By Paul Magno | May 14, 2020

Sack in Quarantine, Week 9. I'm not gonna lie to you, this week the sack isn't exactly bulging. Other than the usual hate mail and a couple of piece of "fan" mail, we don't have a whole lot. But there's never "nothing" and I'll never be so dry that I can't mister a money shot of wisdom into the eyes and ear-holes of boxing's bad guys. This week, we have comments/questions regarding the comeback of the UFC, Amir Khan, and more.

Unfair to the UFC?

Hey Magno.

I saw where you were mega-dissing the UFC for their comeback show this past Saturday. I think you were way unfair in your criticism. From what I hear, they tested fighters and other participants exhaustively and disinfected meticulously. What else could you expect of them? You only focused on the contractual matters, which don't matter one bit to fans or to those looking to reopen the sports world. I don't get your anger towards them. I think they provided a clear and efficient blueprint to how boxing can also come back and I applaud their courage in being the first ones to try.

-- Josh F.

Hey Josh.

For those who didn't read my article on the issue, "Rushing into the Abyss: The UFC's Cynical Comeback Push," here's an excerpt that kind of sums everything up. Look up the article here at Fight Hype for all the specifics:

"in essence, the UFC had their fighters sign away their expectation of safety, agree to cover their own medical costs related to the promotion's failure to keep them safe, and then also have them legally bound to silence over any health/safety concerns they may have. Any reasonable athletic commission should have volumes to say about forcing fighters into silence over health and safety concerns."

Those contractual details may not matter to fans, but they have everything to do with whether sports can have a smooth comeback and not be bogged down with ugly stops and starts stemming from legal issues. 

The testing and the disinfecting are "for show." They are the cosmetic niceties that make the public (and dim-witted media) say, "Yeah, they did this right!" They're necessary activities, don't get me wrong, but it should be taken for granted that anyone opening up SHOULD be doing those things.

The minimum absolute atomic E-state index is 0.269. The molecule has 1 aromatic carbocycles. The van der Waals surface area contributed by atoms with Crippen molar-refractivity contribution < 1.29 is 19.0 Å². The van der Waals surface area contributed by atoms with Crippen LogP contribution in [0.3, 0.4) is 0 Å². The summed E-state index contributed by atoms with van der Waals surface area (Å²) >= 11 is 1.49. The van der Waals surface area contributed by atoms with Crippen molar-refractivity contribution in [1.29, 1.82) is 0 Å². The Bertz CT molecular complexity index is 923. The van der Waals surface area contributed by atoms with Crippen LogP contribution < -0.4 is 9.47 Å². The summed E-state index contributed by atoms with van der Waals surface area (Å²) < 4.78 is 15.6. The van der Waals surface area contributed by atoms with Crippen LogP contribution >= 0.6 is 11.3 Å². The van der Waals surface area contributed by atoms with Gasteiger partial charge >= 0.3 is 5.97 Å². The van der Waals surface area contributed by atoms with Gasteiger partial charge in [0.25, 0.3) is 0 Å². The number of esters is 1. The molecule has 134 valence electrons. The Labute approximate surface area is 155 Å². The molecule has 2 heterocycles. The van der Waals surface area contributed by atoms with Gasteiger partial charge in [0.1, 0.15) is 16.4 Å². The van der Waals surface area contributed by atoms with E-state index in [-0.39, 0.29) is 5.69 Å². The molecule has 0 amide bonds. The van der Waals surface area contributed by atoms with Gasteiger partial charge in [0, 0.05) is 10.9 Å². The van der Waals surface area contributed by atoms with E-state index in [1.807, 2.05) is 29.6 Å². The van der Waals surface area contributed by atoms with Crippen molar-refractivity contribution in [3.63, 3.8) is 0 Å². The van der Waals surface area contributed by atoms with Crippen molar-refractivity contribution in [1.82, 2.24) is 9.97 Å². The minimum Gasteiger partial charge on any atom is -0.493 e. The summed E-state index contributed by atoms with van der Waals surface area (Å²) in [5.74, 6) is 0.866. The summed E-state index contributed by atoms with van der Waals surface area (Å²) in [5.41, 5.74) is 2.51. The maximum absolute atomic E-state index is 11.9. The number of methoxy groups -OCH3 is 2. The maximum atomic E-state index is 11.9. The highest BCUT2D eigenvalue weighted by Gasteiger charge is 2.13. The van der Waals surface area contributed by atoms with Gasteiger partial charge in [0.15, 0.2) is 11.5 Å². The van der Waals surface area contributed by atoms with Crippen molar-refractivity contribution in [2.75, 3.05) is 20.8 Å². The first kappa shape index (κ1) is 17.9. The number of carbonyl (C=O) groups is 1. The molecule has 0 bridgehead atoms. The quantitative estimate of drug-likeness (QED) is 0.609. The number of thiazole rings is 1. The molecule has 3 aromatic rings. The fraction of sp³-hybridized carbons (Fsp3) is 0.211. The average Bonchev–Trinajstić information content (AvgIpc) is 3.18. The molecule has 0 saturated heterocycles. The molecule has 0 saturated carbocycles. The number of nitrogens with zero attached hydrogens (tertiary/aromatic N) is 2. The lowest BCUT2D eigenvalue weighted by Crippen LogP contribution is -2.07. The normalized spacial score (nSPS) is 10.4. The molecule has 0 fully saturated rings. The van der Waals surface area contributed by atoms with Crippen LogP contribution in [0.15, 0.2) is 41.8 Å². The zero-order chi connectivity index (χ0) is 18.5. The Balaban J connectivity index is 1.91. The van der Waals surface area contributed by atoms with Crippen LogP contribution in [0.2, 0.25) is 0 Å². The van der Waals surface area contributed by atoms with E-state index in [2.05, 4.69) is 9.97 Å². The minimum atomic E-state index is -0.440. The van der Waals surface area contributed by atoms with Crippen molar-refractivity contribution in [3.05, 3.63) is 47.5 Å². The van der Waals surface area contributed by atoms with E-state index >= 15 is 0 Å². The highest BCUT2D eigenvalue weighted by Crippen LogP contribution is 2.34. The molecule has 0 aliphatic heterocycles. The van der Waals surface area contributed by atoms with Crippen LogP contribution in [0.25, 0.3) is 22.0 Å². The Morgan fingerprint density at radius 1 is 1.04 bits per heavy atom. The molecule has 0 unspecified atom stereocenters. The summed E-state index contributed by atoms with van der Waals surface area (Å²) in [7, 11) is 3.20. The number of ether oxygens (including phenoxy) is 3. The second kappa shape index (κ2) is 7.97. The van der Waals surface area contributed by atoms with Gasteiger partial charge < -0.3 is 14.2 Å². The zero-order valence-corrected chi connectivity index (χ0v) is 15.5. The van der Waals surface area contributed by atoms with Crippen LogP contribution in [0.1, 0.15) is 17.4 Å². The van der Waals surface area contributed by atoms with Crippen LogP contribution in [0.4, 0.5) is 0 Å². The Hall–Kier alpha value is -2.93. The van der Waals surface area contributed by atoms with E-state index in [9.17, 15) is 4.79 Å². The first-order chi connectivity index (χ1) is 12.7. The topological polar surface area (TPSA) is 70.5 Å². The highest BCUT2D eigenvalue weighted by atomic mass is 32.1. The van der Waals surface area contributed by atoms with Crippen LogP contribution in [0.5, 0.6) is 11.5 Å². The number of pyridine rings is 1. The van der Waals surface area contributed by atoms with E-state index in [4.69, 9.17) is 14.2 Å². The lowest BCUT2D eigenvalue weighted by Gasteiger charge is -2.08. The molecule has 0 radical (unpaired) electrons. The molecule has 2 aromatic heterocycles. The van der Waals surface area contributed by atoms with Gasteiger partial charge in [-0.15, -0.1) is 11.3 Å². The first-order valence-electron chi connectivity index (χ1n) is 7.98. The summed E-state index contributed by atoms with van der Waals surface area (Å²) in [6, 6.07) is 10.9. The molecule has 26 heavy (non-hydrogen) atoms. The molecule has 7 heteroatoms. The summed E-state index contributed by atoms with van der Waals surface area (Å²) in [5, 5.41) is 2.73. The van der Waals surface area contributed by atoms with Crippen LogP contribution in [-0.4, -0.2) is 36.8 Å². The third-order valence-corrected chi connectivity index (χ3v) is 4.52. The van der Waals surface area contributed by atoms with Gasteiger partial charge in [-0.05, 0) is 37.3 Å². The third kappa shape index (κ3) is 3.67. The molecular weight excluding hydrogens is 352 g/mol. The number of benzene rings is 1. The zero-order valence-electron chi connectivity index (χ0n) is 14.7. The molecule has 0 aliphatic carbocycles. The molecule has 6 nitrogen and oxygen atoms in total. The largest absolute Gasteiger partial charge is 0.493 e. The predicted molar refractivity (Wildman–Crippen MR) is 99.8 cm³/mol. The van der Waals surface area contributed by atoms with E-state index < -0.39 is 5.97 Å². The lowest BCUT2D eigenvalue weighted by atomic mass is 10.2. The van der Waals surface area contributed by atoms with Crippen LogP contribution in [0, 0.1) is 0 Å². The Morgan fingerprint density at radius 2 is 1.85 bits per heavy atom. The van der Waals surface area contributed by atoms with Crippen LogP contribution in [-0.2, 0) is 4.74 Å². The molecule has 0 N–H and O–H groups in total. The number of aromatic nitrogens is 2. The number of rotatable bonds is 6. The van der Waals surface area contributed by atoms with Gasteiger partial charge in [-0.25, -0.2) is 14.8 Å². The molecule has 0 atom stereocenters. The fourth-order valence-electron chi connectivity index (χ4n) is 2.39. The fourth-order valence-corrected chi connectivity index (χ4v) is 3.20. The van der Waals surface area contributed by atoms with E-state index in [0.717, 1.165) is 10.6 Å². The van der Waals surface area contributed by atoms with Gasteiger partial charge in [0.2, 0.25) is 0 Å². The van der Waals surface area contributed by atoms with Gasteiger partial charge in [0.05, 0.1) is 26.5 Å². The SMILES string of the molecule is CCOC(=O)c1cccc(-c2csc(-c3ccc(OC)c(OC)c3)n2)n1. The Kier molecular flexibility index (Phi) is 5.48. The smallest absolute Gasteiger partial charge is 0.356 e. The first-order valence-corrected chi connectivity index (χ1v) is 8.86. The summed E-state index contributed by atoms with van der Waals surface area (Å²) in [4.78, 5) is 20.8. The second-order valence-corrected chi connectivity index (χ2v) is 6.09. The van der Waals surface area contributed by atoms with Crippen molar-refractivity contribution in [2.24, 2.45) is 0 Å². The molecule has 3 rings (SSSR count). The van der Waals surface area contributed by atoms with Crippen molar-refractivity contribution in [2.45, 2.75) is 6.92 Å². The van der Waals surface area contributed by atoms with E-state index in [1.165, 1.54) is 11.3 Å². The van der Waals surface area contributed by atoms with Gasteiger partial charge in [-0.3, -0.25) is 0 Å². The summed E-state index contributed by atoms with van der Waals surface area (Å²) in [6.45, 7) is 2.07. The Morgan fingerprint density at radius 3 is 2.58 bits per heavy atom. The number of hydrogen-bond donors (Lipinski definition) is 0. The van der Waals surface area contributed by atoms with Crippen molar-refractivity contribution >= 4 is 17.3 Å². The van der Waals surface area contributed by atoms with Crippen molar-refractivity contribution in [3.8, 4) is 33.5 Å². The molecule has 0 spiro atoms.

What's really important to the reopening efforts is how the fighters are treated and the resources/recourses they're given to protect themselves. The UFC failed in those areas. 

Dana White and company got away with running roughshod over basic fighter rights because they pretty much have a monopoly on the MMA business in America. They also keep most of their fighters cash-hungry enough so they can't afford to turn down a payday, especially in these uncertain times. The Florida athletic commission deserves a flogging, by the way, for allowing such a contract to be forced on to these fighters. 

The "blueprint" provided by White and the UFC can't be followed by boxing (or any other sport, for that matter) because, frankly, it just wouldn't be allowed. No player's union is going to sign off on a "you're on your own and you better not talk about any of this" contract and boxing, for all its shadiness and regulatory chaos, couldn't force this type of deal down the throats of its stars, either.

What the UFC did has a great chance of coming back to bite them on the ass-- maybe not right now, but eventually. And a big, high-profile fail at this stage of sports' reopening could set back the cause substantially, scaring off other sports executives trying to formulate their own comeback plans. 

A Vote of Support


I read your articles for the most part, and I agree with you, as well as disagree with you. However, this article (Notes from the Boxing Underground: BS, Boxing, and You) is very well said. Bravo Zulu on a job well done!

-- Will Newton

Thanks, Will. I appreciate the support.

There shouldn't be any controversy about that piece. Boxing fans, more so than any other sport consumers, need to be more discerning and demanding. We need to be willing to walk away or we're just never going to get the product we want and deserve. Boxing's bossmen have, literally, sold the sport for scrap right underneath our noses and, then, have the nerve to keep up the cons and hustles by peddling intentionally inferior product. These people think boxing fans are stupid and they do NOT have the sport's long-term best interest in mind. They're there for the short-term payoff and couldn't care less about boxing, fans, or the future-- and they exploit our loyalty at every opportunity to get what they want. This isn't true of absolutely everyone, but it would probably be wise for us to assume it refers to everyone so we can start defending ourselves from the disrespect and start fighting back. 


Paul. Do you fancy that our mercurial Amir Khan has one more world title reign in him? The kid's still got the gifts and the goods. He just needs some focus to go along with the gifts.

-- Paul Chaste

Hey Paul.

You're really going to ask me about Amir Khan and his chances of going legit? Really? I put Khan into the same stained, foul-smelling box where Adrien Broner, Julio Chavez Jr., and Victor Ortiz are stored. 

Khan never really put it all together and has always been less than the sum of his parts. He's had flashes of living up to his full potential, but he just could never maintain his focus. At this point, even though he's only 33, he's a lost cause. He only exists in the boxing world to drift around looking for random paydays, cashing in his name value to pad his bank account when funds are running low. He's not about sustaining a viable career anymore and he hasn't been since 2012/2013. There's zero chance of him "going legit."

Got a question (or hate mail) for Magno’s Bulging Mail Sack? The best of the best gets included in the weekly mailbag segment right here at FightHype. Send your stuff here:

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